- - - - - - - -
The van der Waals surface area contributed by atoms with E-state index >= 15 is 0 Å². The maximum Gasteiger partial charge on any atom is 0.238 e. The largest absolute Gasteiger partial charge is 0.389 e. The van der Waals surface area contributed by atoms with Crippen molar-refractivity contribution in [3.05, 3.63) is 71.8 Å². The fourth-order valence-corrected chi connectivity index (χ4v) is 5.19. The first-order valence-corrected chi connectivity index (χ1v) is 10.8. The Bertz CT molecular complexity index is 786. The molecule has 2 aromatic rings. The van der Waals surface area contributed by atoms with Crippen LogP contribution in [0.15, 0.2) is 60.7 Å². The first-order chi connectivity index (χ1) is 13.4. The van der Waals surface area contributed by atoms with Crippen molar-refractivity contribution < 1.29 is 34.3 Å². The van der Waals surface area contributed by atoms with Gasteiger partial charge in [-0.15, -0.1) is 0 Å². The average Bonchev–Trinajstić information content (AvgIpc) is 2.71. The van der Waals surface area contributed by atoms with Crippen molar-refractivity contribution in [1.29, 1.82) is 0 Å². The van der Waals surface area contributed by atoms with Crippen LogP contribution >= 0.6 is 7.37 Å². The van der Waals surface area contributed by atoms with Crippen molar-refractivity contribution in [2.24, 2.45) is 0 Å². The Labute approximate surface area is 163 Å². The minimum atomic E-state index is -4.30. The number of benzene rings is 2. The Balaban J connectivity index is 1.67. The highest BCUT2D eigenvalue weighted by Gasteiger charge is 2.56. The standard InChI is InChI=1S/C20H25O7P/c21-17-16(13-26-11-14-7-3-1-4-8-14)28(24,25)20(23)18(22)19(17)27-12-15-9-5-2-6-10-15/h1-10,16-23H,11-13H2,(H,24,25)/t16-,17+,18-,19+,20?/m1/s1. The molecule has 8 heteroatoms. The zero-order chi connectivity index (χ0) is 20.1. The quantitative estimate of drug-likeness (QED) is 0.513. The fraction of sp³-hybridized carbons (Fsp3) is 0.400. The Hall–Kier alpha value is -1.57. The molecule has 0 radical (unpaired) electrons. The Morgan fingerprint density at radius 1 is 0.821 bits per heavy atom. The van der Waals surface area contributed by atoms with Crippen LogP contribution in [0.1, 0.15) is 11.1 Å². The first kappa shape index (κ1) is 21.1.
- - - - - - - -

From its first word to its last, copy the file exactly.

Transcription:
The van der Waals surface area contributed by atoms with E-state index >= 15 is 0 Å². The maximum Gasteiger partial charge on any atom is 0.238 e. The largest absolute Gasteiger partial charge is 0.389 e. The van der Waals surface area contributed by atoms with Crippen molar-refractivity contribution in [3.05, 3.63) is 71.8 Å². The fourth-order valence-corrected chi connectivity index (χ4v) is 5.19. The first-order valence-corrected chi connectivity index (χ1v) is 10.8. The Bertz CT molecular complexity index is 786. The molecule has 2 aromatic rings. The van der Waals surface area contributed by atoms with Crippen LogP contribution in [0.15, 0.2) is 60.7 Å². The first-order chi connectivity index (χ1) is 13.4. The van der Waals surface area contributed by atoms with Crippen molar-refractivity contribution < 1.29 is 34.3 Å². The van der Waals surface area contributed by atoms with Gasteiger partial charge in [-0.15, -0.1) is 0 Å². The average Bonchev–Trinajstić information content (AvgIpc) is 2.71. The van der Waals surface area contributed by atoms with Crippen molar-refractivity contribution in [1.29, 1.82) is 0 Å². The van der Waals surface area contributed by atoms with Crippen LogP contribution >= 0.6 is 7.37 Å². The van der Waals surface area contributed by atoms with Crippen molar-refractivity contribution in [2.24, 2.45) is 0 Å². The Labute approximate surface area is 163 Å². The minimum atomic E-state index is -4.30. The number of benzene rings is 2. The Balaban J connectivity index is 1.67. The highest BCUT2D eigenvalue weighted by Gasteiger charge is 2.56. The standard InChI is InChI=1S/C20H25O7P/c21-17-16(13-26-11-14-7-3-1-4-8-14)28(24,25)20(23)18(22)19(17)27-12-15-9-5-2-6-10-15/h1-10,16-23H,11-13H2,(H,24,25)/t16-,17+,18-,19+,20?/m1/s1. The molecule has 8 heteroatoms. The zero-order chi connectivity index (χ0) is 20.1. The quantitative estimate of drug-likeness (QED) is 0.513. The fraction of sp³-hybridized carbons (Fsp3) is 0.400. The Hall–Kier alpha value is -1.57. The molecule has 0 radical (unpaired) electrons. The Morgan fingerprint density at radius 1 is 0.821 bits per heavy atom. The van der Waals surface area contributed by atoms with Crippen LogP contribution in [0.1, 0.15) is 11.1 Å². The first kappa shape index (κ1) is 21.1.